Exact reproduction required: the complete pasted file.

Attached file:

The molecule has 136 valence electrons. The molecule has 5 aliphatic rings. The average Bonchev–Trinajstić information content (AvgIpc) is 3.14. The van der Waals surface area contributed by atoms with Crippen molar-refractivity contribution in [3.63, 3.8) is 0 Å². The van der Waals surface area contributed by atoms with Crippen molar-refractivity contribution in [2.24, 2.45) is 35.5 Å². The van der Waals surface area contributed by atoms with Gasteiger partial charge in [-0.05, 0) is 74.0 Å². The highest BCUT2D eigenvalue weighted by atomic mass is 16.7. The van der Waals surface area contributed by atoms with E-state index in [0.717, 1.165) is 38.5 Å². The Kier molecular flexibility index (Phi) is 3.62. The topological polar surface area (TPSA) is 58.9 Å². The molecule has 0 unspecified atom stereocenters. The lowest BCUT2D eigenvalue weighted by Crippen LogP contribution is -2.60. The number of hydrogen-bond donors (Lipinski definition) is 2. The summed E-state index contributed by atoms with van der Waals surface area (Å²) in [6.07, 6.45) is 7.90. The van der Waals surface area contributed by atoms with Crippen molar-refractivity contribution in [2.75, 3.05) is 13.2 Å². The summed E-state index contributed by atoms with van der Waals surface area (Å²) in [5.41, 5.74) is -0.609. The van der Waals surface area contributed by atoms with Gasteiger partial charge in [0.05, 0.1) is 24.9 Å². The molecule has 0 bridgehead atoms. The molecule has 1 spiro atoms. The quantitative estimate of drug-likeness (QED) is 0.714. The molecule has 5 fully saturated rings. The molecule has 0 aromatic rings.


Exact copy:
The molecule has 136 valence electrons. The molecule has 5 aliphatic rings. The average Bonchev–Trinajstić information content (AvgIpc) is 3.14. The van der Waals surface area contributed by atoms with Crippen molar-refractivity contribution in [3.63, 3.8) is 0 Å². The van der Waals surface area contributed by atoms with Crippen molar-refractivity contribution in [2.24, 2.45) is 35.5 Å². The van der Waals surface area contributed by atoms with Gasteiger partial charge in [-0.05, 0) is 74.0 Å². The highest BCUT2D eigenvalue weighted by atomic mass is 16.7. The van der Waals surface area contributed by atoms with E-state index in [0.717, 1.165) is 38.5 Å². The Kier molecular flexibility index (Phi) is 3.62. The topological polar surface area (TPSA) is 58.9 Å². The molecule has 0 unspecified atom stereocenters. The lowest BCUT2D eigenvalue weighted by Crippen LogP contribution is -2.60. The number of hydrogen-bond donors (Lipinski definition) is 2. The summed E-state index contributed by atoms with van der Waals surface area (Å²) in [6.07, 6.45) is 7.90. The van der Waals surface area contributed by atoms with Crippen molar-refractivity contribution in [2.75, 3.05) is 13.2 Å². The summed E-state index contributed by atoms with van der Waals surface area (Å²) in [5.41, 5.74) is -0.609. The van der Waals surface area contributed by atoms with Gasteiger partial charge in [0.05, 0.1) is 24.9 Å². The molecule has 0 bridgehead atoms. The molecule has 1 spiro atoms. The quantitative estimate of drug-likeness (QED) is 0.714. The molecule has 5 fully saturated rings. The molecule has 0 aromatic rings.